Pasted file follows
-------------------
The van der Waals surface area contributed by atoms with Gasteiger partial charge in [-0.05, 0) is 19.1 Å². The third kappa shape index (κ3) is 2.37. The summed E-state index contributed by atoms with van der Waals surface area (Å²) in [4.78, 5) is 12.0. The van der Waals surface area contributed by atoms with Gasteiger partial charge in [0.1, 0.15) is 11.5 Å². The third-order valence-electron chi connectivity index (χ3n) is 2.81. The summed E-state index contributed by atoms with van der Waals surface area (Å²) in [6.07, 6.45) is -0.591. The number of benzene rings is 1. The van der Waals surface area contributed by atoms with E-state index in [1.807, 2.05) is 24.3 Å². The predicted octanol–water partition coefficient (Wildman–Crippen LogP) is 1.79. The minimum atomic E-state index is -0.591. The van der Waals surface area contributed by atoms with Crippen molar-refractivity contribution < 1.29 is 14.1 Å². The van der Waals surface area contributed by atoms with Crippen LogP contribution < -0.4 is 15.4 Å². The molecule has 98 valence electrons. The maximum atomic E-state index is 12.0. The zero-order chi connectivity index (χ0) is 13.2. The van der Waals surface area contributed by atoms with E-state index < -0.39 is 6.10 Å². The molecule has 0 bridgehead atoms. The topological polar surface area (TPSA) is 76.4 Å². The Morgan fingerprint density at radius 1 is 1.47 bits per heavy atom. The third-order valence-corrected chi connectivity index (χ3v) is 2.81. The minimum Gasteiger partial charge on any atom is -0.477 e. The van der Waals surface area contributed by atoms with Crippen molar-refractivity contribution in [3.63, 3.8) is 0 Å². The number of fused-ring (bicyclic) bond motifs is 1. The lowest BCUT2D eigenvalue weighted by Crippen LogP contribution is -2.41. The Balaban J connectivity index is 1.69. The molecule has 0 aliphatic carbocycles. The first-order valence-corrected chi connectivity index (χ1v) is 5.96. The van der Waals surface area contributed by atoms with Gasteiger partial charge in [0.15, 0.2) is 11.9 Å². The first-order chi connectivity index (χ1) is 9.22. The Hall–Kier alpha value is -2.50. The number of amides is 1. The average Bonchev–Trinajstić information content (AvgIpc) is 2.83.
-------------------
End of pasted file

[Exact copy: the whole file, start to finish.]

The van der Waals surface area contributed by atoms with Gasteiger partial charge in [-0.05, 0) is 19.1 Å². The third kappa shape index (κ3) is 2.37. The summed E-state index contributed by atoms with van der Waals surface area (Å²) in [4.78, 5) is 12.0. The van der Waals surface area contributed by atoms with Gasteiger partial charge in [0.1, 0.15) is 11.5 Å². The third-order valence-electron chi connectivity index (χ3n) is 2.81. The summed E-state index contributed by atoms with van der Waals surface area (Å²) in [6.07, 6.45) is -0.591. The number of benzene rings is 1. The van der Waals surface area contributed by atoms with E-state index in [1.807, 2.05) is 24.3 Å². The predicted octanol–water partition coefficient (Wildman–Crippen LogP) is 1.79. The minimum atomic E-state index is -0.591. The van der Waals surface area contributed by atoms with Crippen molar-refractivity contribution < 1.29 is 14.1 Å². The van der Waals surface area contributed by atoms with Crippen LogP contribution < -0.4 is 15.4 Å². The molecule has 98 valence electrons. The maximum atomic E-state index is 12.0. The zero-order chi connectivity index (χ0) is 13.2. The van der Waals surface area contributed by atoms with E-state index < -0.39 is 6.10 Å². The molecule has 0 bridgehead atoms. The topological polar surface area (TPSA) is 76.4 Å². The Morgan fingerprint density at radius 1 is 1.47 bits per heavy atom. The third-order valence-corrected chi connectivity index (χ3v) is 2.81. The minimum Gasteiger partial charge on any atom is -0.477 e. The van der Waals surface area contributed by atoms with Crippen molar-refractivity contribution in [3.63, 3.8) is 0 Å². The number of fused-ring (bicyclic) bond motifs is 1. The lowest BCUT2D eigenvalue weighted by Crippen LogP contribution is -2.41. The Balaban J connectivity index is 1.69. The molecule has 0 aliphatic carbocycles. The first-order valence-corrected chi connectivity index (χ1v) is 5.96. The van der Waals surface area contributed by atoms with Gasteiger partial charge in [0.15, 0.2) is 11.9 Å². The first-order chi connectivity index (χ1) is 9.22. The Hall–Kier alpha value is -2.50. The number of amides is 1. The average Bonchev–Trinajstić information content (AvgIpc) is 2.83.